The 5 Best Movies to Buy or Stream This Week: ‘SuperFly,’ ‘Filmworker,’ ‘The Tree of Life’


We’ve got a rather plucky, esoteric group of home movie-watching recommendations for you this week, running the gamut from a slick new remake of a blaxpoitation classic to a new version of one of the definitive art films of our era. Heading into the big push of fall prestige pictures, it’s the kind of week where it’s not a bad idea to take a chance on an oddity or two; take a glance and see what suits you.


Beirut: “It’s nothing that can’t be fixed.” That seems to be the mantra of Mason Skiles (Jon Hamm), a slick U.S. diplomat stationed in Lebanon, until an attack on a party in his home leaves his wife dead and his adopted son kidnapped. Ten years later, perpetually drunk and still pretty broken, he’s called back to Beirut to negotiate a hostage swap, and finds himself having to sharpen up his tool set. Brad Anderson directs this long-shelved (but recently refurbished) script by the great Tony Gilroy; as per usual, his dialogue snaps and crackles and bobs and weaves, and Hamm delivers it with the kind of muscular off-handedness required (he’s a not-too-distant cousin to Russell Crowe in Proof of Life or, especially, George Clooney in Michael Clayton). The politics are a little dodgy, and the penultimate scene is a real problem. But as pop thrillers for grown-ups go, you can’t do much better than this.


Filmworker: Stanley Kubrick was a filmmaker known for his unwavering perfectionism in technical matters, so it’s mildly amusing that this cinematic tribute, in the form of a bio-doc of his longtime right-hand man Leon Vitali, is so technically shoddy – poor sound, dodgy cutting, goofy graphics. But if you’re enough of a Kubrickian to pick this one up, you’re probably willing to look past those imperfections to the fascinating story of this promising young actor who, after appearing in Barry Lyndon, decided he wanted to dedicate his life to working at the master’s feet. His recollections (and the wealth of valuable archival material) accumulate not only to a portrait of an artist, but of the kind of personal slights and shifting moods those around them are willing to let slide in the name of genius. (Includes Q&A and trailer.)


SuperFly: This is a successful update of the 1972 blaxpoitation classic — faithful to the spirit of the original, if not all the particulars. Its crew of antagonists are pretty silly, the key villain is a bad actor in a poorly defined character, and the aesthetic of Director X (yes, that’s really his name) flirts dangerously with Fifty Shades-style wealth porn. But the action beats are solid, Trevor Jackson (as Youngblood Priest) and Jason Mitchell (as his main man Eddie) are fabulous, and its police brutality subplot pays off with the kind of powerful black superhero imagery that made the original — and the best of its ‘70s ilk — so powerful. (Includes featurettes and music videos.)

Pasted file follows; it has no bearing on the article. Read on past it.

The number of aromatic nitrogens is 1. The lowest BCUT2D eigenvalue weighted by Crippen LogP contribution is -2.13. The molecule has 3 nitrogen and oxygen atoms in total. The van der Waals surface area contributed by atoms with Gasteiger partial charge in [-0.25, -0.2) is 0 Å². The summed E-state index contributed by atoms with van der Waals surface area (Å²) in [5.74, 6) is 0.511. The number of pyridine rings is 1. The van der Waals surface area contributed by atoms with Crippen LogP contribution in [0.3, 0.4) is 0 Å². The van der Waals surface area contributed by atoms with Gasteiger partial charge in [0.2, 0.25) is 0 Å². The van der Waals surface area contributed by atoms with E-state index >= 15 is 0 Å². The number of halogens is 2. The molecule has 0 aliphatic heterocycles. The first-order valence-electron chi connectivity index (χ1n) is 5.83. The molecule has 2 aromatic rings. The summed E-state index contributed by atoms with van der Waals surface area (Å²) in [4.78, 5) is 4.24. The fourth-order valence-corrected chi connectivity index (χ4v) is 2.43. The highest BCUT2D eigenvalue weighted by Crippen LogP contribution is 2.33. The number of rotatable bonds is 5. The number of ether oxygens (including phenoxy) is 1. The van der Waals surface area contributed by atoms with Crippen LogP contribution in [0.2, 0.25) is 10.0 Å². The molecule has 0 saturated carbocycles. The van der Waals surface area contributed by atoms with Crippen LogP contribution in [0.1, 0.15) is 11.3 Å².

The Tree of Life: Confession: This particular viewer has never quite managed to join the evangelicals on this 2011 drama from Terrence Malick, which is full of powerful images and flashes of genuine emotion, but prone to bouts of over-ambition (seriously, dinosaurs?) and narrative fuzziness. That said, its virtues certainly warrant the full Criterion Blu-ray experience — and the flaws are, in many ways, eased by the much-ballyhooed new extended version, rebuilt by the director from the ground up to incorporate more than 50 minutes of new footage. (Includes featurettes, new and archival interviews, video essay, and trailer.)

Cold Water: Olivier Assayas is a Criterion standby — they’ve also released his Carlos, Clouds of Sils Maria, Personal Shopper, and Summer Hours — but Cold Water is basically new to American audiences, a 1994 drama that only received a stateside release of note earlier this year. And it feels like a formative effort; there’s a rough, homemade quality to the filmmaking (and an undeniable energy), while its story of a sensitive young man who comes of age and harbors an attraction to a troubled girl is fairly typical of the era as well. But his patience as a storyteller is already clear, as is his skill with actors. (Virginie Ledoyen, who would come perilously close to fame here as Leo’s love interest in The Beach, is particularly sympathetic.) Its young romance is vivid, capturing the irresistible pull to run away and live a life without restrictions, and Assayas stages one of the most accurate, casually out-of-control teen parties I’ve ever seen. (Includes new and archival interviews.)